You can imagine the collective brews being spat out over the newspapers this morning by old men as they sit waiting for ‘her indoors’ to serve them breakfast.
News that Manchester United have finally dragged themselves out of the dark ages and decided to apply to have a professional women’s team has been met with a mixture of cynicism and relief by many fans this morning.
Most fans will be glad the club have finally awoken from their stupor, checked the calendar and realised that it’s actually 2018 and women are not only allowed to vote and drive motor cars but some of them can even perform rudimentary tasks outside of the kitchen, like erm, running the country.
While the Noisy Neighbours see their women’s team sweep all before them in a manner that almost makes Pep Guardiola’s side look more like one belonging to Brian Horton, United have dithered, made excuses and ignored the growing clamour for the world’s biggest football club to have a side the represents half the people on the planet.
England women’s coach Phil Neville said he was going to raise the issue with his former club and while it’s unclear whether the Class of 92 alumnus did have a hand in the Reds at long last moving with the times, there’s no doubt he must have found it a tad embarrassing fielding questions on why United had failed to embrace such a progressive and growing part of the game.
Executive vice-chairman Edward Woodward never one to shy away from an opportunity to either brag about his achievements or revel in the idea of making a few more quid for the Glazer family noted:
[The women’s team] “must be built in the same image and with the same principles as the men’s first team”.
Presumably we can expect to see overweight women players being reduced to tears as their manager ridicules them in front of their team mates, before launching a tirade about how everyone is out to get him.
In many ways the new women’s manager will have the perfect excuse if his side ever fail, “this women’s team hasn’t tasted victory in over ten years, so a loss to the Accrington Stanley is nothing new,” the best idea would be for the him to exchange notes with Jose Mourinho on how to handle the press. It could be mutually beneficial, if the women’s team win a trophy, Jose can tell the media “collectively the club has won XXX amount of titles this season, it’s been a triumphant campaign.”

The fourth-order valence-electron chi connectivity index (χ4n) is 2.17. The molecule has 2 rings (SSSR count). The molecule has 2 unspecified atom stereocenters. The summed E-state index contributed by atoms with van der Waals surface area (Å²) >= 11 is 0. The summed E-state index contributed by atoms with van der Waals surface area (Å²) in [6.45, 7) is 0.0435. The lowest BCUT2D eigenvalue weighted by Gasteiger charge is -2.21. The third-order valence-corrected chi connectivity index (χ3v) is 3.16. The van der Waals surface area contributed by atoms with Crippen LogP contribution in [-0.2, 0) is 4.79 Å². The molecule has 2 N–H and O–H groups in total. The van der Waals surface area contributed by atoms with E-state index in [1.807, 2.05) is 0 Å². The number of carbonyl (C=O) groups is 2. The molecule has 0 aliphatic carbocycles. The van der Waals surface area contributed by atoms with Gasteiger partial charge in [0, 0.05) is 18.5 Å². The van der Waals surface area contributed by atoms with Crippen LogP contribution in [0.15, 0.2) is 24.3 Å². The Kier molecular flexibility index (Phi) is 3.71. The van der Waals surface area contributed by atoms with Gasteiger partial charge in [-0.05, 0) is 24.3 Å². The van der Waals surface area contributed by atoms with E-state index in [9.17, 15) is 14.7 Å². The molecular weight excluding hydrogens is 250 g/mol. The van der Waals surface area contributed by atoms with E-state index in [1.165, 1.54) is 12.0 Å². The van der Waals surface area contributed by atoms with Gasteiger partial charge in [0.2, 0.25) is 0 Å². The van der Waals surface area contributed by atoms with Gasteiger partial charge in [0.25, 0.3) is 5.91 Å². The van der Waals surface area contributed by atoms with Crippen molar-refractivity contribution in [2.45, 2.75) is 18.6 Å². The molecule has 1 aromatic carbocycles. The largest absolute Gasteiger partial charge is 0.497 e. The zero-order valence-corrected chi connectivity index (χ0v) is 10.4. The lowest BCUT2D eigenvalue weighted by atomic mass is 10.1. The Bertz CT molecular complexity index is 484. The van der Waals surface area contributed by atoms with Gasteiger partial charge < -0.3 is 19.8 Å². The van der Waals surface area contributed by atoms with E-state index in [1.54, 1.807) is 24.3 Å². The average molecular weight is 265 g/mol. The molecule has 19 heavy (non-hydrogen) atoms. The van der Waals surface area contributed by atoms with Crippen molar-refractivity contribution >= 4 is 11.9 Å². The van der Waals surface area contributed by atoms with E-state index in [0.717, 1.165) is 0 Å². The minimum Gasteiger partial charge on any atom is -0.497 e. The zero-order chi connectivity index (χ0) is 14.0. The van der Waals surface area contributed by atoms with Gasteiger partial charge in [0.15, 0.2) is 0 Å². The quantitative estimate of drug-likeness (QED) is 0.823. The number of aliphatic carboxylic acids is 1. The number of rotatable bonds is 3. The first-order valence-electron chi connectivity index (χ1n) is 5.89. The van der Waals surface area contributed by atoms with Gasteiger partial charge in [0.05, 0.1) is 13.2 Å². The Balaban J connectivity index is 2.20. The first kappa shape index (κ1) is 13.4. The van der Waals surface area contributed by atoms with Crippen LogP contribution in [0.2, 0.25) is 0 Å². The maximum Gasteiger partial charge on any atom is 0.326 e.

United’s new team is expected to take part in the WSL Championship, the second tier of women’s football, with the side based at the Cliff in Salford which up until the opening of the Carrington Training Complex was the home of the first team.
In United’s albeit scant defence, the club do have junior women’s teams although it does seem a bit hypocritical to mock Manchester City for never giving youth players a chance when if you’re a member of the Reds younger women’s teams the best you can hope for once you reach 17 is a call from the Blues.
Trials for the women’s team will start in June and if – and it’s a big ‘if’ – the club enthusiastically get behind the idea then it could create a real buzz around the place and give millions of female Reds – my own daughter included – the hope that they one day can make it all the way to the very top at United.
It’s not since 2005 that United had a women’s team and while that particular stat is even more embarrassing than David Moyes’ record as manager, at least the club have now addressed what for many fans has been something of a no-brainer and could help raise the profile of a part of football that’s been grossly neglected by the Reds for far too long.
The big question now, much like the first team, is what can be done to catch City? Who knows, maybe it could be women that have the answer – perish the thought.